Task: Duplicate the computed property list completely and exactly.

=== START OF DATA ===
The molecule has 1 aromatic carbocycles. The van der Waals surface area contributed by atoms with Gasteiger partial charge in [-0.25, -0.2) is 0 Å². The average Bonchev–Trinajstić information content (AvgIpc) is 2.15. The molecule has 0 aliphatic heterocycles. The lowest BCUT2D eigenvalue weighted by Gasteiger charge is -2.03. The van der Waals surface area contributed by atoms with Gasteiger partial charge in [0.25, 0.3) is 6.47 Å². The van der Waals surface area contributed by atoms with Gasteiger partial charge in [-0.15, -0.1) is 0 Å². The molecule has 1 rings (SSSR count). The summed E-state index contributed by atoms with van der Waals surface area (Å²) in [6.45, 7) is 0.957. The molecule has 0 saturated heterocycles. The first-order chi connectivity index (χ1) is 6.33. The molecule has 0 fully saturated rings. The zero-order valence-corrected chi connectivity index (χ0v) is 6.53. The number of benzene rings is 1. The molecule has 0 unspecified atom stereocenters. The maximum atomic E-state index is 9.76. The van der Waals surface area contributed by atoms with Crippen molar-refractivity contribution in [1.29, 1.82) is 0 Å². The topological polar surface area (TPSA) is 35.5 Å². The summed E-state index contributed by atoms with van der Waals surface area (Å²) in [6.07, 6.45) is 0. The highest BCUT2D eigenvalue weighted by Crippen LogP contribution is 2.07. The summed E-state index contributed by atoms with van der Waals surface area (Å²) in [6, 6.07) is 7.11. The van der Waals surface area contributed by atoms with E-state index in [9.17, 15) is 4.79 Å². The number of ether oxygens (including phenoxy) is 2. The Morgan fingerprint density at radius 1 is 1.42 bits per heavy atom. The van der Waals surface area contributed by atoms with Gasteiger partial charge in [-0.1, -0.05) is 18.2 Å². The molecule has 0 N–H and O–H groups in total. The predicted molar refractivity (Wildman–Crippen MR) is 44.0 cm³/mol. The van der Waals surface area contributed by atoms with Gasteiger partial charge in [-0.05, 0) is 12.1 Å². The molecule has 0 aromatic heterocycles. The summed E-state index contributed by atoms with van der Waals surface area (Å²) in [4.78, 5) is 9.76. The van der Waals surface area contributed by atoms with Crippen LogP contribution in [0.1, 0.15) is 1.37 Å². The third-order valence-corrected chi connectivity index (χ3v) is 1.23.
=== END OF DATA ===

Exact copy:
The molecule has 1 aromatic carbocycles. The van der Waals surface area contributed by atoms with Gasteiger partial charge in [-0.25, -0.2) is 0 Å². The average Bonchev–Trinajstić information content (AvgIpc) is 2.15. The molecule has 0 aliphatic heterocycles. The lowest BCUT2D eigenvalue weighted by Gasteiger charge is -2.03. The van der Waals surface area contributed by atoms with Gasteiger partial charge in [0.25, 0.3) is 6.47 Å². The van der Waals surface area contributed by atoms with Gasteiger partial charge in [-0.15, -0.1) is 0 Å². The molecule has 1 rings (SSSR count). The summed E-state index contributed by atoms with van der Waals surface area (Å²) in [6.45, 7) is 0.957. The molecule has 0 saturated heterocycles. The first-order chi connectivity index (χ1) is 6.33. The molecule has 0 fully saturated rings. The zero-order valence-corrected chi connectivity index (χ0v) is 6.53. The number of benzene rings is 1. The molecule has 0 unspecified atom stereocenters. The maximum atomic E-state index is 9.76. The van der Waals surface area contributed by atoms with Crippen molar-refractivity contribution in [1.29, 1.82) is 0 Å². The topological polar surface area (TPSA) is 35.5 Å². The summed E-state index contributed by atoms with van der Waals surface area (Å²) in [6.07, 6.45) is 0. The highest BCUT2D eigenvalue weighted by Crippen LogP contribution is 2.07. The summed E-state index contributed by atoms with van der Waals surface area (Å²) in [6, 6.07) is 7.11. The van der Waals surface area contributed by atoms with E-state index in [9.17, 15) is 4.79 Å². The number of ether oxygens (including phenoxy) is 2. The Morgan fingerprint density at radius 1 is 1.42 bits per heavy atom. The van der Waals surface area contributed by atoms with Gasteiger partial charge in [-0.1, -0.05) is 18.2 Å². The molecule has 0 N–H and O–H groups in total. The predicted molar refractivity (Wildman–Crippen MR) is 44.0 cm³/mol. The van der Waals surface area contributed by atoms with Gasteiger partial charge in [-0.05, 0) is 12.1 Å². The molecule has 0 aromatic heterocycles. The summed E-state index contributed by atoms with van der Waals surface area (Å²) in [4.78, 5) is 9.76. The van der Waals surface area contributed by atoms with Crippen LogP contribution in [0.1, 0.15) is 1.37 Å². The third-order valence-corrected chi connectivity index (χ3v) is 1.23.